[Archived from September 25, 2009]
DIARY OF A MAD JCL VOLUNTEER
Editor’s Note: Through this column, elected members of the Jewish Community of Louisville Board provide updates on progress made since JCL’s formation and share their thoughts with readers.
By Douglas S. Gordon
(Wed. 11:30 p.m.) Dear Diary: *OYG! My article for Community is due tomorrow! Why did I wait until the last possible moment to write it? It’s like being in High School all over again when my English teacher assigned a term paper due in six weeks and I would procrastinate for five weeks and six days before even considering the topic.
Do you hear that? It’s my Mother’s nagging voice inside my head, “Why do you always wait until it’s too late? Some things never change,” she kvetches. Ah ha! That’s it, the title for my article – SOME THINGS NEVER CHANGE – thanks Mom!
(*Note to Diary: OYG stands for Oy Gevalt! and for purposes of religious alliteration replaces the usual OMG! which in the world of text messaging stands for Oh My G-d!)
(Wed. 11:31 p.m.) Dear Diary: Exhausted from developing the title! So I took a break and went to the ‘fridge for leftover Carnegie Deli from trip to NYC to visit my son Evan who just graduated from Syracuse University and landed a big advertising job in Manhattan. With his brother Brian’s college tuition, they’re costing me a small fortune – OYG! (This entry is dedicated to proud Jewish Grandmothers everywhere).
(Wed. 11:32 p.m.) Dear Diary: Back on track! I have been involved in the merger between the Federation and JCC since talks began over two years ago. At that time, I was a vice president of the JCC, a real company man and proud of it! In the beginning, you had to choose sides, put one stake in the ground for your agency and try to drive the other stake through the heart (figuratively of course) of the person across the boardroom table.
Today, the mindset has changed. We’re coming around to the notion that our primary focus has to be on what’s best for the community.
We are trying, and believe me, it’s neither easy nor quick, to build a new organizational model that makes sense for the future. Tough decisions have to be made ASAP!
I will admit, as a self-proclaimed boardroom terrorist, this process is taking far too long, but my colleagues constantly remind me to keep taking my medication and it all will work out. Admitting you have a problem is the first step toward recovery. “Hi, my name is Doug and I’m a compulsive JCL board member!”
To facilitate change, we are in the process of hiring a consultant to speedily help work us through our issues. Also, along with David Kaplan, I am in chairing the Search Committee for a new CEO. With the help of UJC’s Mandel Center for Excellence, potential change candidates will be presented to our committee within the next three weeks.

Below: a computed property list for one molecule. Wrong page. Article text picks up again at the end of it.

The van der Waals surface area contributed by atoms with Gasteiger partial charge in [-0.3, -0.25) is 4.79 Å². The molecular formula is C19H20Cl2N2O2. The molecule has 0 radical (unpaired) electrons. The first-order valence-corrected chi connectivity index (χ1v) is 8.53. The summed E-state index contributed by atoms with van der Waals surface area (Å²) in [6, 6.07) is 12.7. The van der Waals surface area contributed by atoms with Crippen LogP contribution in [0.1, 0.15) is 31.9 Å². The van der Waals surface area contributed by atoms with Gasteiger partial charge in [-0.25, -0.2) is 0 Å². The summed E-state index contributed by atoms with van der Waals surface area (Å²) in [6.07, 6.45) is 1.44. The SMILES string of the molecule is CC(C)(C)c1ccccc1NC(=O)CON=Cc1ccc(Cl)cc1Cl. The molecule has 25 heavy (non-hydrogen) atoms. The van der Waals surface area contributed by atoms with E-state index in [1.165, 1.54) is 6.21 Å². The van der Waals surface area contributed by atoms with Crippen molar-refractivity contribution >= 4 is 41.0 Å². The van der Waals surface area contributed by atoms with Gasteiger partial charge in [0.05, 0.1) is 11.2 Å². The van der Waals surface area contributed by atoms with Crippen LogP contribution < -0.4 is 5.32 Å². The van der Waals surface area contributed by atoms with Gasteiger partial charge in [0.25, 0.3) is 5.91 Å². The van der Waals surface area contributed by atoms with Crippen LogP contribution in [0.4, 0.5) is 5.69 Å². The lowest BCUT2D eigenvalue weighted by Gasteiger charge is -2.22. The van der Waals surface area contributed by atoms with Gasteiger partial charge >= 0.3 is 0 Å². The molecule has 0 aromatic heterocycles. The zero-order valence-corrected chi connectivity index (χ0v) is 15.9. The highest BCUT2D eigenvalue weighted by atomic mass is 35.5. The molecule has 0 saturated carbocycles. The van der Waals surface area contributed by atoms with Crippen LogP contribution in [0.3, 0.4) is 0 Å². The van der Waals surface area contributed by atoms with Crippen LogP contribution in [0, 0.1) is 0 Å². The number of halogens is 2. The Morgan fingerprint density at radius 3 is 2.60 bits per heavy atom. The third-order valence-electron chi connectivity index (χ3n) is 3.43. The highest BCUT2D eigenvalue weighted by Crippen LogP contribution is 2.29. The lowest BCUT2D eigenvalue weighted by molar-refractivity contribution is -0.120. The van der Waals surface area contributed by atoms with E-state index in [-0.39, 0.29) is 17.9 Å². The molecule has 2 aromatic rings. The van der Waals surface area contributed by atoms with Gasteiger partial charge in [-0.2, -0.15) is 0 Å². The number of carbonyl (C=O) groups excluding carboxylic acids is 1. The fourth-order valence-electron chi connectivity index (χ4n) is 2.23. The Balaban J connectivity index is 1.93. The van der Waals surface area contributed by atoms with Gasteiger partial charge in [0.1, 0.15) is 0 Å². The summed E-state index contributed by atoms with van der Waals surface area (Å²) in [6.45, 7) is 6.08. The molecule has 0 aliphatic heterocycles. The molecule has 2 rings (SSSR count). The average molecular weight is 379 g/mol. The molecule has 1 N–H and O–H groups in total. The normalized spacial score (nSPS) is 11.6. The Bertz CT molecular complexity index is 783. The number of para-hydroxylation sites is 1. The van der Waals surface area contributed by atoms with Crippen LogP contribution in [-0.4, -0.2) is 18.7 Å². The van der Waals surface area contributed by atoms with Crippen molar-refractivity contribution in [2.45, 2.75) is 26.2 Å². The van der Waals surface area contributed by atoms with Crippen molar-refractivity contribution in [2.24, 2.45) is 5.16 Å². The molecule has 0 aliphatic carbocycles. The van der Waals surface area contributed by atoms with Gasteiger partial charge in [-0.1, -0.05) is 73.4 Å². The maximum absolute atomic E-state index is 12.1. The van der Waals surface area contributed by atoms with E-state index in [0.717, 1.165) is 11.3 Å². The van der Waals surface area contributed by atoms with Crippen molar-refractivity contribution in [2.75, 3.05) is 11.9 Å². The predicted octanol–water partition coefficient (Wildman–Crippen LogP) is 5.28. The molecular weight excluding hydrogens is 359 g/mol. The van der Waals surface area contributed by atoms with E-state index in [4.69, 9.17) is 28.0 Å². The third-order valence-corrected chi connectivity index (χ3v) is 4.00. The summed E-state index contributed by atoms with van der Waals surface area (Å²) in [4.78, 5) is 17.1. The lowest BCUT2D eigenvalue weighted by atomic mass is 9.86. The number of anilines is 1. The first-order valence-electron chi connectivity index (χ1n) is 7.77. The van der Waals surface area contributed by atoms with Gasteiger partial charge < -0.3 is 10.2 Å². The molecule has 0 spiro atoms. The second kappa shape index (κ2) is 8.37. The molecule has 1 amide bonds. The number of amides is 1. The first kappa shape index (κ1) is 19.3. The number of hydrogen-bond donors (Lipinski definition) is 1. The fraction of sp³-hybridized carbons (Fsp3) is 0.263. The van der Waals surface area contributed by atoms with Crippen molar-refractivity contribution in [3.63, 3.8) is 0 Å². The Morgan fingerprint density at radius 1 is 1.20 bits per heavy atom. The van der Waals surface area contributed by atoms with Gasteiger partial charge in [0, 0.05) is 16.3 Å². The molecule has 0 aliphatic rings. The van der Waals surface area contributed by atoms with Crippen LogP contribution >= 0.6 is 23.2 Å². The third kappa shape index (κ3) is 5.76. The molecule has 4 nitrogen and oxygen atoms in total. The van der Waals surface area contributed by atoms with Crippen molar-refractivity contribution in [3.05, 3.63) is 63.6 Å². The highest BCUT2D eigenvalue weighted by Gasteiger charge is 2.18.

(Thurs. 12:10 a.m.) Dear Diary: Keeping our programming relevant is another overwhelming task. Pre-merger, matzo balls were catapulted across the parking lot between the Federation and JCC as each organization cooked up its own recipe for blue ribbon Jewish programming.
Post-merger, the JCL Programming Committee is working to reshape the Jewish programs offered to the community in a well-coordinated bipartisan effort. Down the road, we need to expand the programming brain trust to include community-wide participation from all agencies, synagogues and temples. I’m certain we could cook up exciting events, the likes of which we have never seen before in this community.
(Thurs. 1:30 a.m.) Dear Diary: Brain-dead! It’s time to put on the coffee and microwave some frozen coffee cake Karen craftily put in her purse from the Goldberg Bar Mitzvah.
(Thurs 2:07 a.m.) Dear Diary: This is the final entry for tonight and I saved the best for last! My Grandfather (#1 UJC card caller of all times) taught me that if you lay your cards on the table, you’ll never have to worry about telling a story – the UJC cards will speak for themselves.
So, let’s talk about Tzedakah! We need to remember where this all starts. If not us, who will provide care for our Jewish elderly, educate our youth about their Jewish heritage, offer Jewish cultural programs or maintain a facility like our JCC, the symbol of Jewish life in our secular community that welcomes all who walk through its doors and share in its programs and services, regardless of faith.
I have always contributed to the Campaign simply because that’s how I was raised and what I’ve always done; never considering the true impact my donation or failure to contribute may have on helping recipient agencies offer quality services to others. I believe many of my peers do the same. I call this “institutional Tzedakah.”
If I say Kosair Charities, the common response is helping medically disabled children. If I say American Cancer Society, the response is helping find a cure for cancer. However, if I say “Federation” to many of my peers, the common response is, “so and so made me mad, so I don’t give anymore” or “too much is spent on overhead” or “too much goes to Israel.” Who really wins when we think this way?
The JCL must become the change agent to remove these excuses and develop fresh and purposeful Jewish community charities. We cannot lose sight of the Campaign’s purpose.
When we speak about the JCL, here is the most important change we can deliver: Determine the needs of our community by reaching out to all within our community to develop a broad consensus of a vision that helps all community members, whether through community programs, agencies, religious institutions or physical facilities that will sustain a vibrant Louisville Jewish Community.
(Thurs. 6:32 a.m.) Dear Diary: OYG! My mother may have given me a bad idea for the first time in 51 years! Perhaps the title of my article should be, ALL THINGS CHANGE – WE CAN MAKE IT HAPPEN.
In this New Year, I hope each of you reading my diary will consider becoming a change agent for the Louisville Jewish Community. L’Shanah Tova!